Shifting gears back from political manifesto to unerring personal exploration, it's a moderately better day for Republicans and a great one for hip-hop fans.
White guy hip-hop has few real champions. Often, such is the case with Eminem and to a lesser extent Sage Francis, Caucasian emcees will try to co-opt the rage of cultural inequality that originally fostered the genre in the early '80s and attempt to mingle in the ranks unnoticed by skin color. That's part of what makes the third from Brooklyn resident Tim Fite such a triumph. From the variety of folk samples and pop/rock aesthetic to the dapper cowlick, clean-shaven press photo, Fite embraces his Gawd given honkeyness without going to the extremes of Buck 65 artcore or MC Chris nerdcore. It's as if Fink retained his early career sampling and developed a serious political conscience.
It wasn't always like this, though. In 2007, Tim unleashed Over the Counter Culture on the web free of charge. The album was thematically adamant in its stance against consumerism and an RIAA inflated pop rap culture. As such, he felt it would have been inappropriate to charge any money for the work, and Anti- allowed him to indulge his morals (the label has some of those too, you see). With the indictment of dollar-driven hip-pop came an understandable amount of typical deep South posturing. For example, "I've Been Shot" is a tongue through the cheek boast about the dozens upon dozens of times bullets invaded Tim’s body, which adds a layer of parody to his delivery. More in line with his2005 debut, Fair Ain't Fair changes the game.
His second album to be commercially released by Anti- sounds like a man comfortable being himself, and not getting all caught up in the BS mainstream society can snare you with. "Rats and Rags" goes one further by saying "if I wanted loving, I'd love myself" over a sparse, sympathetic beat filled in with classy electric guitar, strings, and a little plinking synth. He's good with himself. The lyrics throughout the work are far less politically minded and far more poetic and introspective, while the beats are often hard to classify as such. They are more like you would imagine the sound of Danny Elfman presenting variations on a hip-hop theme (and not like the Mike Relm mash-up). "Inside Man" has no bass at all as it tells the tale of the inner light still shining in a man over what sounds like a pump organ and a faint children's megaphone. That track is more Newfoundland sea shanty than rap.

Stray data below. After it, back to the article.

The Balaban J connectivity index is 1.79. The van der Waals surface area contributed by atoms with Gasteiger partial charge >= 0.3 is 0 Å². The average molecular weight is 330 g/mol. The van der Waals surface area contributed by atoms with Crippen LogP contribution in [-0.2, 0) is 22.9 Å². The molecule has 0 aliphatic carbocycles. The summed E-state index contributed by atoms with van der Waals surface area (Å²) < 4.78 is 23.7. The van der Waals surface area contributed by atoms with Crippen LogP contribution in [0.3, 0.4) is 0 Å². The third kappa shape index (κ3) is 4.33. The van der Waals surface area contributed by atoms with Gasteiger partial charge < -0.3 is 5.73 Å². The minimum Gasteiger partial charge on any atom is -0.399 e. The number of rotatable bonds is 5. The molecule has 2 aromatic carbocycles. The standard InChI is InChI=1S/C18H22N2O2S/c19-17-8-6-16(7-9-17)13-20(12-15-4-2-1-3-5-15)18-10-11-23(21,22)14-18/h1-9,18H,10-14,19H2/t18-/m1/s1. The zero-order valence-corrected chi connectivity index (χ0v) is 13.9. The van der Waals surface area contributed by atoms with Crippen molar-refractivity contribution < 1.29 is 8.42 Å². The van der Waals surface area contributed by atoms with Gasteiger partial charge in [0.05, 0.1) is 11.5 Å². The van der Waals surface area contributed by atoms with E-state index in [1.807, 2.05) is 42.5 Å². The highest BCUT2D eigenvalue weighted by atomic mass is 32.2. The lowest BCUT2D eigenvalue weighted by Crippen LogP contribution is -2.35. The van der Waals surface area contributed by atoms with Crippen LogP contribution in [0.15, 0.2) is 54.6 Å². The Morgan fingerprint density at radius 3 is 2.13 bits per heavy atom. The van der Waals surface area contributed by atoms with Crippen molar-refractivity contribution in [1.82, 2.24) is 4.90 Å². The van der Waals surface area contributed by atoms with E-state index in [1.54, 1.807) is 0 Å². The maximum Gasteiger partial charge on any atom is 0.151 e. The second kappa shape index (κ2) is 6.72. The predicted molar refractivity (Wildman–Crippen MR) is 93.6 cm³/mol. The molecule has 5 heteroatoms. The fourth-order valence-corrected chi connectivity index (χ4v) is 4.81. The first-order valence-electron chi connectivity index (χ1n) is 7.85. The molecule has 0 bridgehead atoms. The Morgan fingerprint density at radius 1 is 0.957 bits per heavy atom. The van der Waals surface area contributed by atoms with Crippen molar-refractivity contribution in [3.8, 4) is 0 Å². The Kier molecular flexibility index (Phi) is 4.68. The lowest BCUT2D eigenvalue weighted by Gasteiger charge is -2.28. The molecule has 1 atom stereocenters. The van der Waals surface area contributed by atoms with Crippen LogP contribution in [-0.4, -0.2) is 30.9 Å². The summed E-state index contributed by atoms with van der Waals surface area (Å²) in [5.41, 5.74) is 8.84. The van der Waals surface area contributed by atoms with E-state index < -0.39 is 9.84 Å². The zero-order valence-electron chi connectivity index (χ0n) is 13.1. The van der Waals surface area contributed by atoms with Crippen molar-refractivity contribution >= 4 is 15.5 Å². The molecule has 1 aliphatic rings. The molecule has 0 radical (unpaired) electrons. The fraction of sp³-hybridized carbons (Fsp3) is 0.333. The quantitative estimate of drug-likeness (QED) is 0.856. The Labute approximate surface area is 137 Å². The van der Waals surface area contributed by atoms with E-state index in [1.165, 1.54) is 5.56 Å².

It's not completely hokey-pokey, though. "My Hands" betrays a blues influence. The drums are live, there's a nice organ, and there are a few tweaked studio sounds, but the center of the track is a downtrodden electric guitar fresh off a back porch. Suitably, the lyrics moan a circular field song about blood, mud, and dirt. On contrast to this, "Sing Along" may be almost too white for its own good as it rests a lot of "la-di-dah" and "yipideeyay" over a '90s rock arrangement, bolstered by a funky bassline and both acoustic and electric guitar. What can you do but smile anyway?
The album is glued together with several minute-and-a-half-long interludes pairing little nuggets of Fite wisdom and authentic North American folk arrangements, often without drums. Of his three full-lengths, this is his most experimental sounding yet seemingly natural. Fair Ain't Fair is a clear step forward for Tim as a growing artist. Granted, the aggressive political manifesto outlined by Counter Culture may have been more revolutionary, but this album sounds sustainable. When he wholeheartedly combines those, you'll be looking at a maelstrom of positive change.